This section is from the book "British Wild Flowers - In Their Natural Haunts Vol2-4", by A. R. Horwood. Also available from Amazon: A British Wild Flowers In Their Natural Haunts.
The blue flowers of this choice plant adorn the countryside in the North Temperate Zone in Europe, South of Denmark generally, but not in Greece, and W. Asia. In Great Britain it is found in the Peninsula, Channel, Thames, and Anglia provinces, except in Hunts; Northants, in the Severn province; in S. Wales, only in Glamorgan, Pembroke, Carmarthen, Anglesea; in the Trent province, in S. Lincs or Derby; throughout the Mersey, Humber, and Tyne provinces; in Cumberland and the Isle of Man; in the W. Lowlands, not in Wigtown; in the E. Lowlands, only in Berwick, Edinburgh, Linlithgow; in the E. Highlands, in Perth, Forfar, S. Aberdeen, Banff, Elgin, and E. Sutherland.
It is often only naturalized. Watson regards it as a denizen, and says he has not seen it in a certainly native state, though quasi-wild in many counties.
The Small Periwinkle, suspected as it is of running wild from gardens, etc, is found in all parts of the country in woodlands, especially small plantations of no considerable antiquity, where it grows amongst herbage and trees in tangled profusion, but certainly it usually suggests that originally it was planted.
The trailing habit of this pretty wild flower causes it to be overlooked. The stems are lying down, rooting, simple, smooth. The leaves are opposite, stalked, like Privet, oval, acute, with a smooth margin.
The flowers are a beautiful blue colour, at length falling, borne on erect flower-stalks, with a white eye, inclined to be double. The smooth calyx is only about a third as long as the corolla and does not fall. The corolla is cup-like with the tube spreading above, below cylindrical.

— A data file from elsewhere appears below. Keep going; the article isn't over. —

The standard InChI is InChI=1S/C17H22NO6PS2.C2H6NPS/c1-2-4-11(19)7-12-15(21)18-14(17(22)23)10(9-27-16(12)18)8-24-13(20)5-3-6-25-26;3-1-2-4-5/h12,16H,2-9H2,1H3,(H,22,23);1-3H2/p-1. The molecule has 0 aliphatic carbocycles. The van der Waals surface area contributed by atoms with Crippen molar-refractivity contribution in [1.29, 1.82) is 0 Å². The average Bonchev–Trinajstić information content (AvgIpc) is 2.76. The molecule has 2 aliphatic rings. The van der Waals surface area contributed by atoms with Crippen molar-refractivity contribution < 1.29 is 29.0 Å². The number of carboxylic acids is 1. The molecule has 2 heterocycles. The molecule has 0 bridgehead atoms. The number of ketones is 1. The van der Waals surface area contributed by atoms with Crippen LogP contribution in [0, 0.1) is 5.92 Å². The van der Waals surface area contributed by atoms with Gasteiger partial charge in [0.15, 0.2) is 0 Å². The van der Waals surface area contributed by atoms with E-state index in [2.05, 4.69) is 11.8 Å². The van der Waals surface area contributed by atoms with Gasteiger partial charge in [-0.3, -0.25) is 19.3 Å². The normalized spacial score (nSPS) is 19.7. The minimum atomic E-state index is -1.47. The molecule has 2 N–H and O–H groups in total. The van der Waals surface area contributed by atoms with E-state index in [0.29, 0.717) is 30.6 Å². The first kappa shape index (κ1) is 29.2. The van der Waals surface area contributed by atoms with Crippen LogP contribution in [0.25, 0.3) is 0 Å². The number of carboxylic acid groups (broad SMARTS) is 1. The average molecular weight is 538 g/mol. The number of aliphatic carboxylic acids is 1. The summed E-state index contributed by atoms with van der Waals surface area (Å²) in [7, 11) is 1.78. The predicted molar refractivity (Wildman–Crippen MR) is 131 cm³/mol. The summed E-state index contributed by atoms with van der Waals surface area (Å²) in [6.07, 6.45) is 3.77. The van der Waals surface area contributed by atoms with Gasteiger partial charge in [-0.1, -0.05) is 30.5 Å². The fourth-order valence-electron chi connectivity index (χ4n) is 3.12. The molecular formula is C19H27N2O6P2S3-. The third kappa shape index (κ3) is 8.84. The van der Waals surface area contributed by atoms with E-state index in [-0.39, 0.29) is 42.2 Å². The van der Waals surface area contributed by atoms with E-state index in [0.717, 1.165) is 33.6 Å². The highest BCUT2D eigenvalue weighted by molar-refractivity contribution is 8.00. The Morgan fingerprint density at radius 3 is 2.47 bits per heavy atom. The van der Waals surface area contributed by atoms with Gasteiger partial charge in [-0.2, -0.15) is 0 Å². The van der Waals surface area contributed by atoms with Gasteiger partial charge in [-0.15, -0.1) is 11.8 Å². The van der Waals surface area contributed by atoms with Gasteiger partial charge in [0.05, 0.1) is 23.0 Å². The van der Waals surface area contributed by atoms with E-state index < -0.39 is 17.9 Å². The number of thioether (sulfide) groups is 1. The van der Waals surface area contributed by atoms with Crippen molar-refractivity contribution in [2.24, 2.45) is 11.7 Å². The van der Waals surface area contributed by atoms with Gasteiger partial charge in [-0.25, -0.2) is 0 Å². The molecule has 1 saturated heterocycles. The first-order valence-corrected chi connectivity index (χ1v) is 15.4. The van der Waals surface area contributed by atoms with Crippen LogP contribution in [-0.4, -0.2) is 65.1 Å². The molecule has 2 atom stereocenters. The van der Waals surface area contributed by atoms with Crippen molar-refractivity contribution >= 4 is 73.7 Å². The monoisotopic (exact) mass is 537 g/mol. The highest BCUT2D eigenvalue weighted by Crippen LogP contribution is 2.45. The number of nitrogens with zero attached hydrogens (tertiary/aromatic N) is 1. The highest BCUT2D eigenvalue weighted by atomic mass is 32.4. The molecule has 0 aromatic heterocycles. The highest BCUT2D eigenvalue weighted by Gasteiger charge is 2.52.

The plant is 4 ft. in length when luxuriant. It is in flower between March and September. It is an evergreen trailer, propagated by seed.
Sprengel supposed it was pollinated by Thrips transferring pollen from the anthers to the stigma by creeping in and out, but it was observed by Darwin that an insect inserting a long thin proboscis would become smeared with a sticky substance to which pollen would adhere, and this would be transferred in the next flower to the stig-matic disk. The flowers are conspicuous. There is abundant honey, which attracts numerous insects when it is fine. The tube of the corolla is 11 mm. long, but enlarged so that insects can insert their heads as far as the anther-hairs. The two yellow nectaries at the base of the ovary are 8 mm. below, and protected from rain by the hairs at the entrance.
Photo. B. Hanley - Small Periwinkle (vinca Minor, L.)
The stamens are bent, attached half-way up the tube. The anthers project above the stigma, which is conical, enlarged above with a flat plate at the top, sticky along the rim, hairy above. The pollen falls above the latter. Insects sipping the honey carry off the pollen to fresh stigmas.
The Lesser Periwinkle is visited by Bombus, Anthophora, Osmia, Bombylius discolor, Thysanoptera, Thrips.
The fruit is a follicle, which is rare. It is adapted for dispersal of the seeds by the wind, the seeds being compressed, winged, and provided with hairs.
Two moths, Daphnia nerii (Oleander Hawk-moth), Clouded Bordered Brindle (Triphcena janthina), feed upon it.
Vinca is the Pervinca of Pliny, and Periwinkle comes from this, the second Latin name denoting that it is smaller than the other Periwinkle.
The plant is called Blue Buttons, Dicky Dilver, Ground Ivy, Periwinkle, Sen Green. It was supposed to inspire love, and called Death's flower, being scattered over the graves of children in Italy and Tuscany. It was said to signify early recollections or pleasures of memory. Rousseau was struck with their appearance in a hedge when going to Charmattes, and thirty years afterwards, in company with Mme De Stael he saw the flower, and it reminded him of the occasion again. It is much cultivated in grardens and shrubberies.
Essential Specific Characters: 208. Vinca minor, L. - Stem procumbent, wiry, with erect leafy shoots, leaves lanceolate, margins smooth, flowers blue, solitary.